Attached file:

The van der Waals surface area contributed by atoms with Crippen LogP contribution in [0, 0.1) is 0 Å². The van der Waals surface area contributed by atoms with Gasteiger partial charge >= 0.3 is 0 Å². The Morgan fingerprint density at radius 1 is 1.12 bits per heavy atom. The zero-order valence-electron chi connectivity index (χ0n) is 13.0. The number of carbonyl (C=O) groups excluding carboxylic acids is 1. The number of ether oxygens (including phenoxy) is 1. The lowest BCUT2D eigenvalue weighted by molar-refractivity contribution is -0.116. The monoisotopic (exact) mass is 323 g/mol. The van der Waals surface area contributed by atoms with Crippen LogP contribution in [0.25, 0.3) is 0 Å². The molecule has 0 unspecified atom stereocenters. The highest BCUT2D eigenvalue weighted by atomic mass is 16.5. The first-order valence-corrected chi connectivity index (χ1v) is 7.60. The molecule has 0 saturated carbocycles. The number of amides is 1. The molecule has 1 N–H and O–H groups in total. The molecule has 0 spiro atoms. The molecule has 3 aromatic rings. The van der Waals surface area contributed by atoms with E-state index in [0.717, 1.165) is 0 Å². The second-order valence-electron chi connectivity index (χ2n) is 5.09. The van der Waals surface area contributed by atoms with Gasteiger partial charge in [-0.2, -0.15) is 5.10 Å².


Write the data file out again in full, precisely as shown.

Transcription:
The van der Waals surface area contributed by atoms with Crippen LogP contribution in [0, 0.1) is 0 Å². The van der Waals surface area contributed by atoms with Gasteiger partial charge >= 0.3 is 0 Å². The Morgan fingerprint density at radius 1 is 1.12 bits per heavy atom. The zero-order valence-electron chi connectivity index (χ0n) is 13.0. The number of carbonyl (C=O) groups excluding carboxylic acids is 1. The number of ether oxygens (including phenoxy) is 1. The lowest BCUT2D eigenvalue weighted by molar-refractivity contribution is -0.116. The monoisotopic (exact) mass is 323 g/mol. The van der Waals surface area contributed by atoms with Crippen LogP contribution in [0.25, 0.3) is 0 Å². The molecule has 0 unspecified atom stereocenters. The highest BCUT2D eigenvalue weighted by atomic mass is 16.5. The first-order valence-corrected chi connectivity index (χ1v) is 7.60. The molecule has 0 saturated carbocycles. The number of amides is 1. The molecule has 1 N–H and O–H groups in total. The molecule has 0 spiro atoms. The molecule has 3 aromatic rings. The van der Waals surface area contributed by atoms with E-state index in [0.717, 1.165) is 0 Å². The second-order valence-electron chi connectivity index (χ2n) is 5.09. The van der Waals surface area contributed by atoms with Gasteiger partial charge in [-0.2, -0.15) is 5.10 Å².